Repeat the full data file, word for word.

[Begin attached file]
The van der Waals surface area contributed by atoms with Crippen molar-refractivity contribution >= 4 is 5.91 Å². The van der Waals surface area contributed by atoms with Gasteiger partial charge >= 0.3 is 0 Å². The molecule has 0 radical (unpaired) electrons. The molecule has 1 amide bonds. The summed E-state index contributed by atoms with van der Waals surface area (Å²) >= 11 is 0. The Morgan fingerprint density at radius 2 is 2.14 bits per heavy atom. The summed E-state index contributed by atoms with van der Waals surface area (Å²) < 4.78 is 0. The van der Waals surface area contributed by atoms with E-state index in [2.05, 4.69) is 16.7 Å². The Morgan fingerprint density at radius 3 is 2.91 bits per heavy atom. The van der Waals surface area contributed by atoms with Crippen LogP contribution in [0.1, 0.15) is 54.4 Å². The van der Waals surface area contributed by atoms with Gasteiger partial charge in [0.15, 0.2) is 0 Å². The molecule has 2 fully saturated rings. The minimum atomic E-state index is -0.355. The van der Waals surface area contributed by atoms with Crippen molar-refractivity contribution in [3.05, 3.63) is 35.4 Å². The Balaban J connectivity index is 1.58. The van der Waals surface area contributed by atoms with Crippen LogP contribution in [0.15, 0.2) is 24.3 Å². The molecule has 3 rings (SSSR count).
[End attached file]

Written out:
The van der Waals surface area contributed by atoms with Crippen molar-refractivity contribution >= 4 is 5.91 Å². The van der Waals surface area contributed by atoms with Gasteiger partial charge >= 0.3 is 0 Å². The molecule has 0 radical (unpaired) electrons. The molecule has 1 amide bonds. The summed E-state index contributed by atoms with van der Waals surface area (Å²) >= 11 is 0. The Morgan fingerprint density at radius 2 is 2.14 bits per heavy atom. The summed E-state index contributed by atoms with van der Waals surface area (Å²) < 4.78 is 0. The van der Waals surface area contributed by atoms with E-state index in [2.05, 4.69) is 16.7 Å². The Morgan fingerprint density at radius 3 is 2.91 bits per heavy atom. The van der Waals surface area contributed by atoms with Crippen LogP contribution in [0.1, 0.15) is 54.4 Å². The van der Waals surface area contributed by atoms with Gasteiger partial charge in [0.15, 0.2) is 0 Å². The molecule has 2 fully saturated rings. The minimum atomic E-state index is -0.355. The van der Waals surface area contributed by atoms with Crippen molar-refractivity contribution in [3.05, 3.63) is 35.4 Å². The Balaban J connectivity index is 1.58. The van der Waals surface area contributed by atoms with Crippen LogP contribution in [0.15, 0.2) is 24.3 Å². The molecule has 3 rings (SSSR count).